In Toomik’s tunnel, the East-West duality is confronted. Spiritualism meets materialism, the contemplative confronts the rationalist, and the viewer is reminded of a fundamental truth of nature that reverses all contemporary political realities. While devotion to western logic and rationality dominates everything in its post-Cold War reach, the sun, as Toomik reminds us, always rises in the east–and so does Toomik’s subject, the human soul.
At the end of the tunnel, Toomik installed a video image on a corner wall of a mass of Estonians walking down a cold, wintry street towards a church. This image vividly brings to mind one way the people of Estonia and the rest of the Eastern bloc kept up their faith during their long Soviet occupation: by walking in lock-step, constantly looking over their shoulder to the orthodoxy of their past with nostalgic eyes. The video provokes an insular feeling of mysterious strangeness, as if the viewer is trapped in the same recurring dream. The people pass each other but do not turn their heads; they are continually in motion, noticing nothing. Time and space are just slipping away, but the individuals remain obsessively focused on their daily tasks, clinging to collective routines. It is a chilling image of people stuck in a kind of video exile.
Finally, in the third part of the installation, the viewer moves into a small, dark auditorium and is confronted with different image of continual movement. Toomik used a technological device–a LED sign–to display an ancient Buddhist chant, Om-Mani-Padme. That phrase is used as a centering technique in mediation; the movement has now shifted from city streets to the internal chambers of the soul.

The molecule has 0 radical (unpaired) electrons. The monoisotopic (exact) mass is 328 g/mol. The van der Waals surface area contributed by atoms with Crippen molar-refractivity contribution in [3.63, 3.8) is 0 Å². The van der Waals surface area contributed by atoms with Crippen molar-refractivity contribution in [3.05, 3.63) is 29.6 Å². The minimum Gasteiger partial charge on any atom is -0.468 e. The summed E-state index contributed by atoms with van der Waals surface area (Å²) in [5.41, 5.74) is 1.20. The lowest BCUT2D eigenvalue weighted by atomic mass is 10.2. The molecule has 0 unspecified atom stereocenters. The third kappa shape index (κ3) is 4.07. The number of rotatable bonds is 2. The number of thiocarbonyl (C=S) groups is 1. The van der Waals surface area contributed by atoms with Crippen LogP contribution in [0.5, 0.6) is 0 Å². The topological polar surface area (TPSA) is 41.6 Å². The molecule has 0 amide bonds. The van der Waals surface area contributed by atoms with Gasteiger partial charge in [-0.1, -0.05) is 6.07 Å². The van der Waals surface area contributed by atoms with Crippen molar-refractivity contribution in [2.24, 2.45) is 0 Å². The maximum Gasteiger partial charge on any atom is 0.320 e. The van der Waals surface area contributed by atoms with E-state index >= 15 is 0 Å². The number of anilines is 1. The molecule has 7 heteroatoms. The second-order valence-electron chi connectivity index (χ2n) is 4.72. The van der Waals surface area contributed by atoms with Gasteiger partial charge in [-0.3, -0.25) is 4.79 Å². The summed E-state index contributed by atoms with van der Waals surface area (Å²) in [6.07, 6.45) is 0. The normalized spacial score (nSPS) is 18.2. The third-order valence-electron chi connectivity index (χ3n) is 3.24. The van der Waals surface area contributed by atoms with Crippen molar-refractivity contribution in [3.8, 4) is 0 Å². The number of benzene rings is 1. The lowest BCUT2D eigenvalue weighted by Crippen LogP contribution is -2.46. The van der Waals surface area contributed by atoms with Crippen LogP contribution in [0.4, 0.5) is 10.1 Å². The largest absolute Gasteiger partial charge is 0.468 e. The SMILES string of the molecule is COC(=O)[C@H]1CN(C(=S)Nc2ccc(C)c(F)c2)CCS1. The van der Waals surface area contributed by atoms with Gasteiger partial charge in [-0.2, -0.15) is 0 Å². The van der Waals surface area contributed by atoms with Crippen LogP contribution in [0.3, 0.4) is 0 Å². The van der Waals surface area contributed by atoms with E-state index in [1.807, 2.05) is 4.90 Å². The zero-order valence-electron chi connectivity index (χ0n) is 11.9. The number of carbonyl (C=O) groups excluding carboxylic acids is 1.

Opposite the Om-Mani-Padme sign is another video clip, this one of a man alone on an isolated strip of beach about 100 miles from Toomik’s hometown of Tarta, Estonia. The man’s underpants are stripped down to his knees; his genitals are fully exposed and his arms are raised to the sun. The man in the film was a close friend of Toomik’s brother, Tonu, and the place was one of his brother’s favorite retreats into nature.
The video was filmed at sunrise. In it, Toomik recreated the entrances to most ancient Asian temples, which always face the rising sun. This contemporary man performs the age-old ritual: he faces the sun and allows its rays to fall on him. He is natural, laid bare on the edge of a wild beach but unashamed of his primitive nature. He is free, so free that he can face the infinite. Toomik said that that the man in the video did not realize he was being filmed, so what we have is a “real experience with the unreal, a man in a state of ecstasy.”
In today’s so-called free world, Toomik has offered a symbol of another kind of freedom, an individual struggling to break out of all kinds of coercion and regimentation to go east in his inmost path towards the soul, even as the world veers rapidly and relentlessly to the west. As Toomik seems to understand, our age is retrospective. Its eyes are cast backwards towards the past, not forward towards the sun. But why shouldn’t we enjoy – with arms lifted high like the naked man in Toomik’s video–an original, ecstatic relation to the universe?
-Jan Jarboe Russell
Jan Jarboe Russell is a writer who lives in San Antonio. Her latest book is Lady Bird: A Biography of Mrs. Johnson, published August 1999 by Scribner’s in New York.